Eugene electric vehicle maker Arcimoto abruptly fired its founder chief executive Mark Frohnmayer on Friday, making another executive the CEO of the business as an interim CEO.
Arcimoto did not elaborate on the reason for the sudden change however the stock of the company is deeply depressed and has struggled for months with supply chain issues. The shares fell another 6% in the early hours of trading on Friday.
Frohnmayer is the biggest shareholder. He will remain chairman and be a new executive with the title of “chief vision officer,” which will be focused upon “key technology development programs for the future of sustainable mobility.”
Interim CEO Jesse Fittipaldi, who joined Arcimoto in 2015 and has been the chief of strategy since the year 2020.
“We endeavor to continue the vision set forth by our founder Mark Frohnmayer, who built Arcimoto from the ground up, starting with a napkin sketch and a dream to build the right tool for the job of daily driving,” Fittipaldi stated in a statement written by the company.
Arcimoto didn’t specify the length of time it anticipates Fittipaldi to be interim CEO or what type of search it plans to conduct to locate the permanent CEO. Frohnmayer stated that he would concentrate upon “articulating the long-term vision of the company through key partnerships and future product and technology initiatives.”
Arcimoto creates trippy, electric vehicles with three wheels which it hopes will be a success in the market that is growing for alternative, sustainable transport. The company made the unique choice of holding an offering of stock to the public in 2017, despite the fact it was a tiny company with no track record for investors to evaluate.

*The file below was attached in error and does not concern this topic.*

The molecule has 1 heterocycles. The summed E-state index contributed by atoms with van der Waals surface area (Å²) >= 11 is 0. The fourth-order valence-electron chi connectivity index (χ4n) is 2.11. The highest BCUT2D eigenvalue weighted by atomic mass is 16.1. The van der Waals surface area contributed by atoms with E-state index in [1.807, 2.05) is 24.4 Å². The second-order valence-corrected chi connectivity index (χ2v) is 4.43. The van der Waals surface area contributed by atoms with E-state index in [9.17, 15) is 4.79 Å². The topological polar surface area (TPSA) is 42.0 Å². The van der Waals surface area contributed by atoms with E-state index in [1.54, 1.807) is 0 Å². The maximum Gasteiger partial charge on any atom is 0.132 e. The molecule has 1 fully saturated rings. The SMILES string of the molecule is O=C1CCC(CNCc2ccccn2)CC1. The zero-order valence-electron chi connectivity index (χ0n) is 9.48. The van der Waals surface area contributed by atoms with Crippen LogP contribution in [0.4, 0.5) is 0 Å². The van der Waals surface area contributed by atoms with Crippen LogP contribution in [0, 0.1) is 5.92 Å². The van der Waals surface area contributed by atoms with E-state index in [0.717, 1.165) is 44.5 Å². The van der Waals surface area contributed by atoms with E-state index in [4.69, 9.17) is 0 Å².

At times the bet seemed to pay back. The shares soared to $36 last year thanks to the enthusiasm of investors for electric vehicles, as well as a social media endorsement by a well-known electric vehicle owner.
In the next few days, however, Arcimoto was being attacked by short sellers who bet that the stock would plummet. A lawsuit was filed alleging Arcimoto had misled its investors regarding their business opportunities.
The supply chain related to pandemic problems as well as other issues caused disruption to Arcimoto’s manufacturing processes and the company was unable to meet its targets for delivery of vehicles.
Shares traded on in the early hours of Friday at $3.04.
Frohnmayer was the owner of more than 20% of the shares issued by Arcimoto in June, the month when the company released their annual shareholder statement. He is the father of former Oregon attorney general as well as University of Oregon president David Frohnmayer.
It’s not uncommon for businesses to hire a new CEO when they expand however, it’s uncommon to see companies replace their CEOs suddenly without divulging the long-term plan of leadership to shareholders.